40“Whoever welcomes you welcomes me, and whoever welcomes me welcomes the one who sent me. 41Whoever welcomes a prophet in the name of a prophet will receive a prophet’s reward; and whoever welcomes a righteous person in the name of a righteous person will receive the reward of the righteous; 42and whoever gives even a cup of cold water to one of these little ones in the name of a disciple—truly I tell you, none of these will lose their reward.”
Translation: The one receiving you receives me and the one receiving me receives the one who sent me. The one receiving a prophet in the name of a prophet will receive a prophet's reward. And the one who receives justice in the name of a just person will receive a reward of justice. And whoever might give a drink of cool water alone to one of these little ones in the name of a disciple, truly I say to you, that one might surely not destroy his reward.
Background: Matthew was writing around AD 80-85, which means that Matthew is literature from the post-war period. It follows the devastation of the Roman-Jewish War of AD 66-70 when blood ran in the streets of Jerusalem and the Temple was destroyed.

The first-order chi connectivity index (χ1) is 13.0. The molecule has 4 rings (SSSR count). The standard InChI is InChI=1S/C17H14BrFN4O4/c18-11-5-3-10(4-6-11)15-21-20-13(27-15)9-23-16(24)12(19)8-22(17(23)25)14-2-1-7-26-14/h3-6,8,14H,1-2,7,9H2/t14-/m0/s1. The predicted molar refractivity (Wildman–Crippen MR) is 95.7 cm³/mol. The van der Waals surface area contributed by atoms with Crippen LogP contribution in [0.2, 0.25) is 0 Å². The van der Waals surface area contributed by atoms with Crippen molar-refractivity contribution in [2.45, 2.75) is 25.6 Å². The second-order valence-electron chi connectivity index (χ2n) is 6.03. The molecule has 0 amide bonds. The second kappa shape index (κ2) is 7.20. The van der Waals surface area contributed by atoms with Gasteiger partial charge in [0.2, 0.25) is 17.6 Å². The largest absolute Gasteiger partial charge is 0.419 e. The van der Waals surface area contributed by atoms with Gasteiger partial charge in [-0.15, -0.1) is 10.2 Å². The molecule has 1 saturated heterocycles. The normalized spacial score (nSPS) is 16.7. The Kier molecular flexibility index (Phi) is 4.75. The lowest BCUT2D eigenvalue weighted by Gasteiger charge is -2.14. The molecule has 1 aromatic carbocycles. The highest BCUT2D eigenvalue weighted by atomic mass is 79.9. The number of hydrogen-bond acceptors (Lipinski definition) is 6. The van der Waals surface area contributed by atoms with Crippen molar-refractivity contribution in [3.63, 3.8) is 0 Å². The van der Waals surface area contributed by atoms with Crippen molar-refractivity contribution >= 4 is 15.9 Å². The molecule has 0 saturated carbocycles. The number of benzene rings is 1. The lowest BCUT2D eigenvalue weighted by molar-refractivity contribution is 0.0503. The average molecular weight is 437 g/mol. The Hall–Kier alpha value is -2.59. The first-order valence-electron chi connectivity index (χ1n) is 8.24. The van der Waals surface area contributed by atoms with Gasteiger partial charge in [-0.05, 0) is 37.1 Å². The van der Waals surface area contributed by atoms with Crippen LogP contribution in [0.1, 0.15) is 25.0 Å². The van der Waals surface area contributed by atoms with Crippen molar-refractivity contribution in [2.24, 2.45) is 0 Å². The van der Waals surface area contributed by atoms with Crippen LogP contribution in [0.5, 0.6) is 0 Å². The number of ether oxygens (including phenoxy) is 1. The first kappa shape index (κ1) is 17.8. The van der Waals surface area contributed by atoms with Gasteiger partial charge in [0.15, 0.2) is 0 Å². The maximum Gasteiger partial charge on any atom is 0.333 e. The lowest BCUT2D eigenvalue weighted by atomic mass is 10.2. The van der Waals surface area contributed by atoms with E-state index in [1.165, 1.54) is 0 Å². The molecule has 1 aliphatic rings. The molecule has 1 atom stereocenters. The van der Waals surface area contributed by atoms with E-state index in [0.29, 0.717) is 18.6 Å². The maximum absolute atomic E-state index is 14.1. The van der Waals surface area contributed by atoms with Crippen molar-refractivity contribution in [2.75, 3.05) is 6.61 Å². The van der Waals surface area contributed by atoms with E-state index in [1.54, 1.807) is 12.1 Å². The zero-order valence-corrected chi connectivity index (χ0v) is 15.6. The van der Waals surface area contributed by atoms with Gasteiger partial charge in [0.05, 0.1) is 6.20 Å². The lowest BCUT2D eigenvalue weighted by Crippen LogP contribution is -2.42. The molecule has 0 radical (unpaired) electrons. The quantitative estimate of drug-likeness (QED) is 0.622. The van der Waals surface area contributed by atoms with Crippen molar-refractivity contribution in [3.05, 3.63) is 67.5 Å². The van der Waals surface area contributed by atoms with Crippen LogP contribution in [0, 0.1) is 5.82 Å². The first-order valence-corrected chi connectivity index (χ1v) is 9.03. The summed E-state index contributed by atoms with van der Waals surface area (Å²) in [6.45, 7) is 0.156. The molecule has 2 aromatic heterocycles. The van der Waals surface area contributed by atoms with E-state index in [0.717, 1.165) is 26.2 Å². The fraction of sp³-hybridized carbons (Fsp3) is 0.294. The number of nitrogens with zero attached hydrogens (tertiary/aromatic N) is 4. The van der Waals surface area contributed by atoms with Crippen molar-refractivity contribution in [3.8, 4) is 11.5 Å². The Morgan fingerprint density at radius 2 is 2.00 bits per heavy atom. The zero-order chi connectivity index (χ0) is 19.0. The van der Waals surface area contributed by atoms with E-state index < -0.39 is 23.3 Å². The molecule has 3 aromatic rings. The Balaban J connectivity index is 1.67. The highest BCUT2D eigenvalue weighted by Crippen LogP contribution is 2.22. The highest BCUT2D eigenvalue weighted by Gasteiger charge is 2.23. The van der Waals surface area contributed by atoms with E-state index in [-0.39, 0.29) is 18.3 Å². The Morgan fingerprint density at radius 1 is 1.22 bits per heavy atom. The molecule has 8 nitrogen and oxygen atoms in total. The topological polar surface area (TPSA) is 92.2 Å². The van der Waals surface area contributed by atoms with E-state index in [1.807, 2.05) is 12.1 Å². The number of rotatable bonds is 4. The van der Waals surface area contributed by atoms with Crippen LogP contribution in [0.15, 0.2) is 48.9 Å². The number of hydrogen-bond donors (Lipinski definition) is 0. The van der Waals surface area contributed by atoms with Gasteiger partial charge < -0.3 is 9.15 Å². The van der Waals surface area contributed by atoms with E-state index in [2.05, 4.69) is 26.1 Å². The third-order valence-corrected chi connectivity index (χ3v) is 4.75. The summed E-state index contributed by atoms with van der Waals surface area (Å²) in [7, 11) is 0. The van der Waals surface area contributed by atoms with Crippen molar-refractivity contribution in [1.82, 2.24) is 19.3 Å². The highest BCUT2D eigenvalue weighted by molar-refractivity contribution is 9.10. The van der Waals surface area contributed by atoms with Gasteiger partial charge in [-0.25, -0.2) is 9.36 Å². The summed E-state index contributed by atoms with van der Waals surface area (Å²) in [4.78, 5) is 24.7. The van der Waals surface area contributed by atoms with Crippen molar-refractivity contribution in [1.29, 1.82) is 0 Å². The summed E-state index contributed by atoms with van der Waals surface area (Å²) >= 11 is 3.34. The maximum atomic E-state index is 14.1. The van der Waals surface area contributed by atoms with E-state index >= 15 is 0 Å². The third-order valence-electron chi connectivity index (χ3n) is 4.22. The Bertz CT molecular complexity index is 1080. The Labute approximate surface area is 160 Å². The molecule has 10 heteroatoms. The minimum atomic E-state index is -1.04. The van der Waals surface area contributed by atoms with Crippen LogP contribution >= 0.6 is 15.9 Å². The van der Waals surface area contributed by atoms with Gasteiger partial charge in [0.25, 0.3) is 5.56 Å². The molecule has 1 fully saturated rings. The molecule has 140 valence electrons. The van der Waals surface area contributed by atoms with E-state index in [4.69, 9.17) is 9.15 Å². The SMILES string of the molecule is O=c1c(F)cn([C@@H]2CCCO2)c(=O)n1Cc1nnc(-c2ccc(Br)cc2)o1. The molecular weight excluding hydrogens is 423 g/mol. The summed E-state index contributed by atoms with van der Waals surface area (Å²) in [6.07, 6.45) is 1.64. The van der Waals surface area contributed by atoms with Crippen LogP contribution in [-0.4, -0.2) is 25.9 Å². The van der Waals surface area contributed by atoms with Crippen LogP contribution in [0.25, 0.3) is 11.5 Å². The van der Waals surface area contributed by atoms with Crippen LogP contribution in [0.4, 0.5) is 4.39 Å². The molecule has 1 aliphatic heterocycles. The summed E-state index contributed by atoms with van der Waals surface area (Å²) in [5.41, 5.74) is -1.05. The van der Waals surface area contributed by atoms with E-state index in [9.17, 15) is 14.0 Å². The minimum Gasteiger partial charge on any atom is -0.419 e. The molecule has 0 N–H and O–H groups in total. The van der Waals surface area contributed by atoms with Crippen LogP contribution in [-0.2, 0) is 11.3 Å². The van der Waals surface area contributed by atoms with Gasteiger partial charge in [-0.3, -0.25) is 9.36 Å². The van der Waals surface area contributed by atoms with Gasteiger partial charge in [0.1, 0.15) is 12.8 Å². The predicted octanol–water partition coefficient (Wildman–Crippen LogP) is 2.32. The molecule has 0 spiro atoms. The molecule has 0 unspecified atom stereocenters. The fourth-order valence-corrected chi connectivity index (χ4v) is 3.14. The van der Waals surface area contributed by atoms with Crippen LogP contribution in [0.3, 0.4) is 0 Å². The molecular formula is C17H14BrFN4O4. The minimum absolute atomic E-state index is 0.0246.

Matthew is at a few years remove from Mark, his primary source. (Mark wrote during or just after the devastation.) While Matthew's over-all "mood" is not as dark as Mark's, it is clear that Matthew's church saw themselves as fragile, vulnerable, and under threat.
Most of chapter 10 consists of sayings from Q which Matthew uses to argue that followers of Jesus may expect to meet the same resistance met by Jesus. The final three verses of this section--those included in our lection--appear to be not Q. 10:40 is quite similar to John 13:20, 10:41 is found only in Matthew, and 10:42 has a near parallel in Mark 9:41.
The immediate situation: Chapter 10 begins Book Two of Matthew's gospel, the focus of which is mission. It begins with Jesus calling the Twelve, giving them authority, and naming them. They are sent to do the same things Jesus had been doing--"Cure the sick, raise the dead, cleanse the lepers, cast out demons" (10:8)--everything Jesus had been doing, with the exception of teaching.
More than any other gospel, Matthew values Jesus as Teacher. The disciples have begun their period of instruction under Jesus, but they're just getting started. They don't know near enough yet in order for them to be able to teach others. Only in chapter 28, when the entire gospel is completed, do the disciples finally get the go-ahead to teach others. Only then are they enjoined to "teach all that I have commanded." (28:16) As for now, eighteen chapters yet remain in Matthew's gospel and Jesus has much more to teach.